By Keith Laing - 01/31/12 11:50 PM EST
"This is a major start," he said. "Look where we've been, and look where we are today."
"This bill will put Americans back to work rebuilding our roads and bridges and developing new sources of low-cost energy," Mica said in a statement. "This legislation may be the most important jobs measure to pass Congress this year."
Transportation and business groups have been pushing Congress for years to approve a multi-year appropriations bill for transportation and infrastructure. The last funding bill expired in 2009.
But advocates on Tuesday expressed reservations with Mica’s revised proposal.
"Certainly we are happy the House and Senate are opening a discussion, but there's a lot of work to be done," said Edward Wytkind, the president of the AFL-CIO’s transportation trades department.
Wytkind lamented the vast differences between the version of the highway bill that was unveiled by Mica on Thursday and the proposal that has begun moving in the Senate.
In the past, "they have always moved these bills as a 'Big Four' authorizations," he said, referring to the chairman and ranking members of the respective transportation committees in the Senate.
"They moved them as impenetrable, avoided ideological fights and increased the funding so that the next authorization would always be higher than the last one," Wytkind said.
The Senate's version of the transportation bill is shorter, but it appropriates more money for road projects annually. The upper chamber has proposed spending $109 billion per year on the new highway bill, and its version of the legislation relies more on traditional sources of funding, such as the gas tax.
Mica defended the highway bill as a team effort and told reporters to pack a lunch Thursday because he plans to allow amendments during the markup of the bill — a process that could drag on for days.
"Everybody needs to find a way to fund these things," Mica said.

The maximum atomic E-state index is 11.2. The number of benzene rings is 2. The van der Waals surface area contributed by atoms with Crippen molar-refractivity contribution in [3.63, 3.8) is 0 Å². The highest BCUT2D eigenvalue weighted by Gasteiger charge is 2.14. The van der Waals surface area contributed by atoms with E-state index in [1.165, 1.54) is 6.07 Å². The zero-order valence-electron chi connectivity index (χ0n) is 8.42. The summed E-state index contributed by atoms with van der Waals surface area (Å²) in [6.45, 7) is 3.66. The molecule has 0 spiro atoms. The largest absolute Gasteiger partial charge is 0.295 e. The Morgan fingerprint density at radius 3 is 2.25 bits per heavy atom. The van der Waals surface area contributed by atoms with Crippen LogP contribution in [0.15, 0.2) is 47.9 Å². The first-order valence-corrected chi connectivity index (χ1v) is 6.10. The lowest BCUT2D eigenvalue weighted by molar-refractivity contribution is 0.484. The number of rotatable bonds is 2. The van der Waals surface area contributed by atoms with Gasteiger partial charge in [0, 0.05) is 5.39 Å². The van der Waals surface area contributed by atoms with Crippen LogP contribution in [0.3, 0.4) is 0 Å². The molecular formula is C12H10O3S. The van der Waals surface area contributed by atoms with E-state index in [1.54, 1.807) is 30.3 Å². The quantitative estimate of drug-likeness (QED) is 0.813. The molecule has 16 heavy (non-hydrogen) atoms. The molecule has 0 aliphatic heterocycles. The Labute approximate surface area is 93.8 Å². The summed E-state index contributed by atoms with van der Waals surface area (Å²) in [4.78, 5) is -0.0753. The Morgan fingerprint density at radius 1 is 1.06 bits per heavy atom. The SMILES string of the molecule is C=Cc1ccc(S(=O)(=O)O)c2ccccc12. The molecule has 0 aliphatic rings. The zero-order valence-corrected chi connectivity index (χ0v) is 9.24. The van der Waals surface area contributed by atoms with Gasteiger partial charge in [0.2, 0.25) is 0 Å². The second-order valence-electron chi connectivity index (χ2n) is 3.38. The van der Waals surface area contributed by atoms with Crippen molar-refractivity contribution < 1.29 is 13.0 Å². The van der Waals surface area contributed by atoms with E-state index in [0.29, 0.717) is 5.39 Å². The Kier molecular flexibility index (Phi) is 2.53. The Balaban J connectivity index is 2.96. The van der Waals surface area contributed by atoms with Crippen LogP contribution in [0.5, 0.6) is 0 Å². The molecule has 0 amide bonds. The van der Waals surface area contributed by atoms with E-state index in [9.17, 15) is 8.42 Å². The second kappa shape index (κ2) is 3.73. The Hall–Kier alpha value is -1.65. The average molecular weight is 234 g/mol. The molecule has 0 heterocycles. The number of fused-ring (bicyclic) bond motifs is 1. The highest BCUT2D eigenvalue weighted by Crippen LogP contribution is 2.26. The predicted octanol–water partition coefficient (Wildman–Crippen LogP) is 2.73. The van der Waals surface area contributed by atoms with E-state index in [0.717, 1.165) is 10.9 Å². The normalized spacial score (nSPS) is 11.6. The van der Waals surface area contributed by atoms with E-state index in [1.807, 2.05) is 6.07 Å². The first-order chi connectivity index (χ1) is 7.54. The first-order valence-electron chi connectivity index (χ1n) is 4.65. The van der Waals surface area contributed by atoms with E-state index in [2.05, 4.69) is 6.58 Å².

The plan to pay for highways with drilling has riled up environmental groups such as the Natural Resources Defense Council (NRDC). The New York-based group argued Tuesday that not only is linking highway spending to oil drilling bad for the environment, it also imperils the bill's prospects for being approved by the Democratically controlled Senate.
“Instead of going the bipartisan route taken by the Senate, House Republican leaders have loaded the bill with environmental protection rollbacks, extreme measures that mandate oil drilling just about everywhere and a permit for the Keystone XL tar sands pipeline," NRDC President Frances Beinecke said in a statement.
"The American people need a transportation bill; this bill will prevent them from getting one.”
Another provision of the GOP proposal that drew criticism Tuesday was a provision that would increase the weight of trucks allowed on highways from 80,000 to 97,000 pounds.
"Americans don't want 97,000-pound trucks or huge multi-trailers up to 120 feet long on our nation's highways," the lobbying group for a competing method of shipping, the Association of American Railroads, said in a statement. "Nor is it fair that even more of the public's tax dollars will be used to pay for the road and bridge damage inflicted by massive trucks."
The Coalition for Transportation Productivity, which argues the other side of the truck weight issue, was more enthusiastic about the House highway bill proposal.
“The American Energy and Infrastructure Jobs Act recognizes that states need the ability to create safer, greener, more efficient shipping on their interstate highways,” CTP Executive Director John Runyan said in a statement.
“Truck capacity has dropped by 16 percent since the recession started, and the 30-year-old federal vehicle weight limit compounds the problem by forcing many trucks to travel when they are only partially full," he continued.
For his part, Mica stressed Tuesday that the bill he unveiled "wasn't final.”
"I tried to do everything I could … to work with everyone," he said